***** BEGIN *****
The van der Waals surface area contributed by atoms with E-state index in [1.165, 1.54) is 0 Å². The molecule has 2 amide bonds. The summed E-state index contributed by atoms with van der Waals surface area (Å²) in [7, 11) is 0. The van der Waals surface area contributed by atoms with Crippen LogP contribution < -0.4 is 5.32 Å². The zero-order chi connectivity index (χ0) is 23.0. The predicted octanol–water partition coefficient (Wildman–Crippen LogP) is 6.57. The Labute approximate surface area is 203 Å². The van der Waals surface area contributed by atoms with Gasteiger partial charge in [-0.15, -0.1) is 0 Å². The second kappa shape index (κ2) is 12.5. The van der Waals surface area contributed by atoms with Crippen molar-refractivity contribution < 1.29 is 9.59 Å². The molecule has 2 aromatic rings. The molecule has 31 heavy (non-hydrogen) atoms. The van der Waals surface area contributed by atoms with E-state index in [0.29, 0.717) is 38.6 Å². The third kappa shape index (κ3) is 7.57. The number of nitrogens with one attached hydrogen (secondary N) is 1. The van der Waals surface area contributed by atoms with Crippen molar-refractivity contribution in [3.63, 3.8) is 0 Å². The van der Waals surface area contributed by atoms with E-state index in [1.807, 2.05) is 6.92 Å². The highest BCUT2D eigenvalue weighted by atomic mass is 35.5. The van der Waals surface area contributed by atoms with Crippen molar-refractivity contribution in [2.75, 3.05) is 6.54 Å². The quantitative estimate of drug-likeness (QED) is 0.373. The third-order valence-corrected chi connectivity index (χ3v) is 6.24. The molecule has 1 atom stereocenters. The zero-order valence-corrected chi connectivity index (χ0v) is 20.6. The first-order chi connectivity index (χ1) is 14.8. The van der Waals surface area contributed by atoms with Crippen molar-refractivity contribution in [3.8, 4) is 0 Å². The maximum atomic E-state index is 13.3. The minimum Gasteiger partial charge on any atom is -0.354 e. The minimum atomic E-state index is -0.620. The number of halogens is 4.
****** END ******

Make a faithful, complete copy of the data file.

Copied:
The van der Waals surface area contributed by atoms with E-state index in [1.165, 1.54) is 0 Å². The molecule has 2 amide bonds. The summed E-state index contributed by atoms with van der Waals surface area (Å²) in [7, 11) is 0. The van der Waals surface area contributed by atoms with Crippen LogP contribution < -0.4 is 5.32 Å². The zero-order chi connectivity index (χ0) is 23.0. The predicted octanol–water partition coefficient (Wildman–Crippen LogP) is 6.57. The Labute approximate surface area is 203 Å². The van der Waals surface area contributed by atoms with Gasteiger partial charge in [-0.15, -0.1) is 0 Å². The second kappa shape index (κ2) is 12.5. The van der Waals surface area contributed by atoms with Crippen molar-refractivity contribution < 1.29 is 9.59 Å². The molecule has 2 aromatic rings. The molecule has 31 heavy (non-hydrogen) atoms. The van der Waals surface area contributed by atoms with E-state index in [0.29, 0.717) is 38.6 Å². The third kappa shape index (κ3) is 7.57. The number of nitrogens with one attached hydrogen (secondary N) is 1. The van der Waals surface area contributed by atoms with Crippen molar-refractivity contribution in [3.63, 3.8) is 0 Å². The van der Waals surface area contributed by atoms with E-state index in [1.807, 2.05) is 6.92 Å². The highest BCUT2D eigenvalue weighted by atomic mass is 35.5. The van der Waals surface area contributed by atoms with Crippen molar-refractivity contribution in [2.75, 3.05) is 6.54 Å². The quantitative estimate of drug-likeness (QED) is 0.373. The third-order valence-corrected chi connectivity index (χ3v) is 6.24. The molecule has 1 atom stereocenters. The zero-order valence-corrected chi connectivity index (χ0v) is 20.6. The first-order chi connectivity index (χ1) is 14.8. The van der Waals surface area contributed by atoms with Crippen molar-refractivity contribution in [3.8, 4) is 0 Å². The maximum atomic E-state index is 13.3. The minimum Gasteiger partial charge on any atom is -0.354 e. The minimum atomic E-state index is -0.620. The number of halogens is 4.